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The Stability of Safe Asset Production
A safe asset is a debt instrument that is expected to maintain its value over time, especially during adverse systemic events. Changes in the supply of safe assets can have a significant influence on short-term, risk-free interest rates. (Ferreira & Shousha, 2020) "When the scarcity of safe asset[s] is acute, the zero lower bound (ZLB) becomes binding and the safe asset market equilibrates via a reduction in output…"
Accounting for Reinsurance Transactions in the Financial Accounts of the United States
The net worth of households and nonprofit organizations grows by $249 billion to reflect the value of policies that were previously missing from the Financial Accounts of the United States (Financial Accounts). Businesses also capture $81 billion from previously missing policies. The rest of the world (ROW) sector loses $130 billion on net because they are the reinsurer for many of the policies that are newly recorded. This note describes these changes and their associated effects in more detail.
Financial Incentives, Hospital Care, and Health Outcomes: Evidence from Fair Pricing Laws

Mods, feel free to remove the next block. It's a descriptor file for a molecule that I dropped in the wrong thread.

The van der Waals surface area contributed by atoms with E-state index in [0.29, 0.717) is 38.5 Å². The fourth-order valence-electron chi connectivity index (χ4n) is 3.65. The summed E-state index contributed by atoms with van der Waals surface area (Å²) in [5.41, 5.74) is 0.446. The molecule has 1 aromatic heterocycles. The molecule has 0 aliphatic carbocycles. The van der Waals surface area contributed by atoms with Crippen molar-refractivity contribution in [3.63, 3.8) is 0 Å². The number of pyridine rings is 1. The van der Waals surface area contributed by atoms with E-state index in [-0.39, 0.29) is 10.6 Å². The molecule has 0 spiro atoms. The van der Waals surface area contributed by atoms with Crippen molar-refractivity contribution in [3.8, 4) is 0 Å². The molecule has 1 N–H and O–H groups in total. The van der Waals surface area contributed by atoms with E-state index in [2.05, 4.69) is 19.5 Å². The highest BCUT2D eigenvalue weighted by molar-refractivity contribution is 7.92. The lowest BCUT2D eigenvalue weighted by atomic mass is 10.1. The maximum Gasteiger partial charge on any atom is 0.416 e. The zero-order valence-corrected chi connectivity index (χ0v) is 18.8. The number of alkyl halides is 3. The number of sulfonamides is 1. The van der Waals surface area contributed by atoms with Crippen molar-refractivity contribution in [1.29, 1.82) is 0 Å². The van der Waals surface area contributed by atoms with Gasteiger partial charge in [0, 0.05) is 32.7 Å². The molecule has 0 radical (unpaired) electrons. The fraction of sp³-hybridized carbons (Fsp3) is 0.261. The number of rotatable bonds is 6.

It is often assumed that financial incentives of healthcare providers affect the care they deliver, but this issue is surprisingly difficult to study. The recent enactment of state laws that limit how much hospitals can charge uninsured patients provide a unique opportunity. Using an event study framework and panel data from the Nationwide Inpatient Sample, we examine whether these regulations lead to reductions in the amount and quality of care given to uninsured patients. We find that the introduction of a fair pricing law leads to a seven to nine percent reduction in the average length of ...
Household Debt-to-Income Ratios in the Enhanced Financial Accounts
This note describes new data on household debt-to-income ratios (DTI) that is being provided in interactive maps as part of the Enhanced Financial Accounts (EFA).
The Distributional Financial Accounts
This Note describes briefly how the Distributional Financial Accounts (DFAs) are constructed and highlights some of their key features.
Updating the Distributional Financial Accounts
In addition to incorporating 2020q2 data from the Financial Accounts, the 2020q2 release of the Distributional Financial Accounts (DFAs) includes three substantial updates. The most consequential is the incorporation of the newly released 2019 Survey of Consumer Finances (SCF).
Introducing the Distributional Financial Accounts of the United States
This paper describes the construction of the Distributional Financial Accounts (DFAs), a new dataset containing quarterly estimates of the distribution of U.S. household wealth since 1989, and provides the first look at the resulting data. The DFAs build on two existing Federal Reserve Board statistical products --- quarterly aggregate measures of household wealth from the Financial Accounts of the United States and triennial wealth distribution measures from the Survey of Consumer Finances --- to incorporate distributional information into a national accounting framework. The DFAs complement ...